The objectives of this review were threefold. First, we aimed to summarize and analyze how existing qualitative studies have applied, described, and theorized about the notion of GR; for this, we used a general philosophical notion of responsibility as a theoretical premise to detect references to GR in the material. Second, we aimed to provide a classification of approaches to the concept of GR and to analyze similarities and variances within this classification. We based our classification on a philosophically informed structure that addressed the main agents and contexts of GT and GI. Third, we aimed to discuss important inconsistencies in the literature on GR and, to promote a closer interaction between empirical medical sociology and bioethics, to make suggestions for overcoming this inconsistent terminology.
Materials and Methods
For the purposes of this systematic review, we have used a general, meta-ethical framework of responsibility that captures the various local and contextual conceptual meanings of “responsibility” (Schicktanz and Schweda, 2012). This offers the advantage of integrating various meanings of “responsibility” into one consistent general concept. Based on the idea that responsibility could be seen as a formal expression of any moral statement by which we account other people as moral beings (Strawson, 2008), this general concept not only accounts for the plurality of approaches to GR in bioethics and medical sociology literature but also avoids a one-sided, reductionist interpretation, where “being responsible” is equivalent to “being blameworthy” or “being guilty” (Schicktanz and Schweda, 2012; Schicktanz, 2016).
Overall, the concept of responsibility can be seen as involving seven relata (Schicktanz and Schweda, 2012): someone (the moral agent) is, in a particular time frame (time), retrospectively or prospectively (temporal direction) responsible for something or someone (the moral object) with respect to someone (the norm proofing authority/enforcement) on the basis of certain standards (norms) with certain consequences (sanctions or rewards).
We expected that the current literature on GT would show aspects of all seven dimensions of responsibility. At the same time, we did not assume that the colloquial concept of GR in empirical studies would encompass all of these dimensions at once.3 Thus, this general formula of responsibility was used to allow us to distinguish a wide variety of concepts of GR, while analyzing the specific concepts present in the literature from one, unified point of view.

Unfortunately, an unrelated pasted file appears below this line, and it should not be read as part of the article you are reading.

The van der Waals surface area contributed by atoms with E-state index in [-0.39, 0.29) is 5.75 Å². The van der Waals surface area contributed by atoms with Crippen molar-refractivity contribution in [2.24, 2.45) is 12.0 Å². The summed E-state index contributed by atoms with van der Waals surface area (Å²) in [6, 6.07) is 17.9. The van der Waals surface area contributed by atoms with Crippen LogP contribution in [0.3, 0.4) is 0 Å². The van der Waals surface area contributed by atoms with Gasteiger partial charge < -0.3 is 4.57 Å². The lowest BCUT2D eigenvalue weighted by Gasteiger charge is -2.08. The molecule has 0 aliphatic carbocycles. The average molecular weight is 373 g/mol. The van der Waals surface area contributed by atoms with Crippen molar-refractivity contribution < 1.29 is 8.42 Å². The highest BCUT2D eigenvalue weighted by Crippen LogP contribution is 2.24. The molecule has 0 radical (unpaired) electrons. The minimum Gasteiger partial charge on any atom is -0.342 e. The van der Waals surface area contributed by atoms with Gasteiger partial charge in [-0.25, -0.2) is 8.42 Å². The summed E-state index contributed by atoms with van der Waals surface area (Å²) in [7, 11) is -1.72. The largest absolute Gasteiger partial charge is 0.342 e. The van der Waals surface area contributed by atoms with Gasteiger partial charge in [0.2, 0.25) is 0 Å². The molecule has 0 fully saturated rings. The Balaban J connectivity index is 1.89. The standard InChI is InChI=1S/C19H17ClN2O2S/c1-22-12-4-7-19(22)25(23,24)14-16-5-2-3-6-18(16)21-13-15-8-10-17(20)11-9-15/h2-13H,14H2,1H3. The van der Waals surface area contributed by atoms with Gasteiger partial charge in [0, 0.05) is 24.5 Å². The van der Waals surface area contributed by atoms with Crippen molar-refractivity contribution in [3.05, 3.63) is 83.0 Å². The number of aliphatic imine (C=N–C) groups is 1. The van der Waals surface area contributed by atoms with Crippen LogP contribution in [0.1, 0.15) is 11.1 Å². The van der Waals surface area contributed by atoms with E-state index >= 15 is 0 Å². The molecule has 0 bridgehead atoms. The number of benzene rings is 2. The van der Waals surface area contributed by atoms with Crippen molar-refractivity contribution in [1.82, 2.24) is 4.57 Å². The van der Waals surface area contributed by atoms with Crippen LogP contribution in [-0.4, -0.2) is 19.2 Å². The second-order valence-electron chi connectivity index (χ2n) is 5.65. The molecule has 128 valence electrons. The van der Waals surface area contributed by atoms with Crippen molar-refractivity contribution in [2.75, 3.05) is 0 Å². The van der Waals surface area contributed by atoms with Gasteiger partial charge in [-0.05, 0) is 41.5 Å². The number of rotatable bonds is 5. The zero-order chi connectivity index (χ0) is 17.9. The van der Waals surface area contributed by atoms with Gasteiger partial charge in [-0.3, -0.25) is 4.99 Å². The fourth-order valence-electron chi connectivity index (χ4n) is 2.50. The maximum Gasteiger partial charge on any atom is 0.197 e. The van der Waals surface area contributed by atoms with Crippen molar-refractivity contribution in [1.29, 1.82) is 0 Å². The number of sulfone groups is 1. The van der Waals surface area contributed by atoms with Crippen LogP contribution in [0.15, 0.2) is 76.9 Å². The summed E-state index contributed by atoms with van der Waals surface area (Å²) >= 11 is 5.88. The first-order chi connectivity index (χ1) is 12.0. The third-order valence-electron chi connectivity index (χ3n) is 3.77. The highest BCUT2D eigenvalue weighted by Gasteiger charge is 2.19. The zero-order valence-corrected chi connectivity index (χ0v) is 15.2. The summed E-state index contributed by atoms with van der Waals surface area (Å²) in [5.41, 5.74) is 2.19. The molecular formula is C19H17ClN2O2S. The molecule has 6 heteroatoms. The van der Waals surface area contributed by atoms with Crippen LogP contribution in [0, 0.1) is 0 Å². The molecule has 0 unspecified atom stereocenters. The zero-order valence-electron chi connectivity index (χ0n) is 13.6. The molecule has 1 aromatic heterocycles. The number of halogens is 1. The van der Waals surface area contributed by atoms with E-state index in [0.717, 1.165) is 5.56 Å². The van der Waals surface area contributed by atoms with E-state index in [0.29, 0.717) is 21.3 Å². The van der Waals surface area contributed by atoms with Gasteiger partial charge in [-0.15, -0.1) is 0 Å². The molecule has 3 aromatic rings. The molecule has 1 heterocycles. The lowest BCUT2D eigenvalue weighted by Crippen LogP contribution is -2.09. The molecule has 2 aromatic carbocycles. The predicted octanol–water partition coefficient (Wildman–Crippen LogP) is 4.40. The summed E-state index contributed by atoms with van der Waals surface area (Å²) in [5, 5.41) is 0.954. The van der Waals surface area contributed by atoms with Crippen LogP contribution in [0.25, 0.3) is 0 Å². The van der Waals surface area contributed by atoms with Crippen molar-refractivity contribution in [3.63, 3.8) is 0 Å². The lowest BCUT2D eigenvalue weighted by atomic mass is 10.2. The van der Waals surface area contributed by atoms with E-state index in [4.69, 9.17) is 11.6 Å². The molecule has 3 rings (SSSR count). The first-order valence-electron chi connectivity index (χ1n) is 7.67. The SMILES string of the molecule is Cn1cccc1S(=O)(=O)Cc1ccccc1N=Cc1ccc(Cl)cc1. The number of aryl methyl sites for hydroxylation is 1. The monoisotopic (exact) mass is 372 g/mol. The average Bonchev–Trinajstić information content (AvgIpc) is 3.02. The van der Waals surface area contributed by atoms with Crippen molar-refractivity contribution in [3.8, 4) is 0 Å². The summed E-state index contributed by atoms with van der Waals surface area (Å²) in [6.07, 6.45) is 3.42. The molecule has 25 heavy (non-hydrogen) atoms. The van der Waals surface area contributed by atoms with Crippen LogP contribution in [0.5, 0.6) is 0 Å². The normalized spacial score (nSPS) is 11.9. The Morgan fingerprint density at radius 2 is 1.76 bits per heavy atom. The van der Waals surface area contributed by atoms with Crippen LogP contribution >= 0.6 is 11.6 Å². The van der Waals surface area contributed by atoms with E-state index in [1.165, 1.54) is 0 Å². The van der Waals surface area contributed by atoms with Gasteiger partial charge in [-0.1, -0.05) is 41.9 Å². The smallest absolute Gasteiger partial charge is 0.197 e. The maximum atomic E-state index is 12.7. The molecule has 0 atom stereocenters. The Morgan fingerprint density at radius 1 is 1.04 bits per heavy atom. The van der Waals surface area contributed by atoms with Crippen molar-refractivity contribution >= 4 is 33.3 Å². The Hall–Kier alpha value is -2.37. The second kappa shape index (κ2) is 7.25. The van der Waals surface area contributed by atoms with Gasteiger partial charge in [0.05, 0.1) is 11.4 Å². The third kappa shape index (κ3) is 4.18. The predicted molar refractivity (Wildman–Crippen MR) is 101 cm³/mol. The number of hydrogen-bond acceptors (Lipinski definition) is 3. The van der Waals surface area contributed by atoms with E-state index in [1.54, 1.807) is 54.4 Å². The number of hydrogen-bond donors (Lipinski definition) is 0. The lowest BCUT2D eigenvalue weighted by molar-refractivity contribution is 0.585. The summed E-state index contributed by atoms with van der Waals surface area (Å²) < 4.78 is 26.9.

This formula enabled us to structure the variety of concepts associated with GR found in the material and to distinguish the usages of GR along such dimensions as “agent,” “object,” “norm,” “consequences,” etc., if applicable.
The literature search was performed in January 2016 in the PubMed and Web of Science databases to include all articles published in English and German4 from 1945 to the present (for search strings, cf. Figure 1). These searches were complemented by a search for gray literature from monographs and anthologies, drawing on resources at the University of Göttingen.
Figure 1. Research strategy for socioempirical studies referring to ‘responsibility’ in genetic testing. *The default time restriction in Web of Science is 1945.
We compiled a comprehensive corpus of literature in which both “genetic risk” and “responsibility” were broadly discussed with regard to practical possibilities offered by the new genetics. To achieve this, we included all publications in English or German that examined GT or genetic screening and used the term “responsibility” in the title, abstract, or keywords (cf. Figure 2). A search limited to the narrow term “genetic responsibility” would have led to a biased picture, because in a pilot search, we identified many relevant studies closely connecting responsibility and genetic risk but not using “genetic responsibility” as a key term.
We also included related articles from the gray literature where “responsibility” was only indirectly addressed via reference to duties and obligations to conform to social or moral norms in the context of decision making about GT. Articles referring to “responsibility” or “being responsible” exclusively in the sense of “being the cause for” were excluded, as such expressions did not convey the moral meaning of GR we wanted. As we aimed to track GR in the scientific discourse, we only included original scientific work, scientific review papers, peer comments to these works, and reports of ethics committees. Editorials, conference abstracts, letters to the editor, method reports, and reader surveys were thus excluded.
Thematically, we excluded papers that focused on (a) genetic ancestry testing; (b) GT of non-human animals; (c) the efficient administration of genetic screening programs; (d) storage of genetic material in the laboratory; (e) the biotechnical function of genetic tests; (f) insurance procedures to assess genetic risk; (g) the construction of scientific entities such as the concept of the “gene”; (h) genetic discrimination, in cases where there was no obvious relation with GR; (i) national and international legal regulations on the management of GI; (j) responsibility of healthcare professionals, if there was no explicit reference to the management of GI; (k) responsibility of researchers working on the Human Genome Project and on whole-genome sequencing; and (l) prenatal or pre-implantation testing if GT or GI was not mentioned.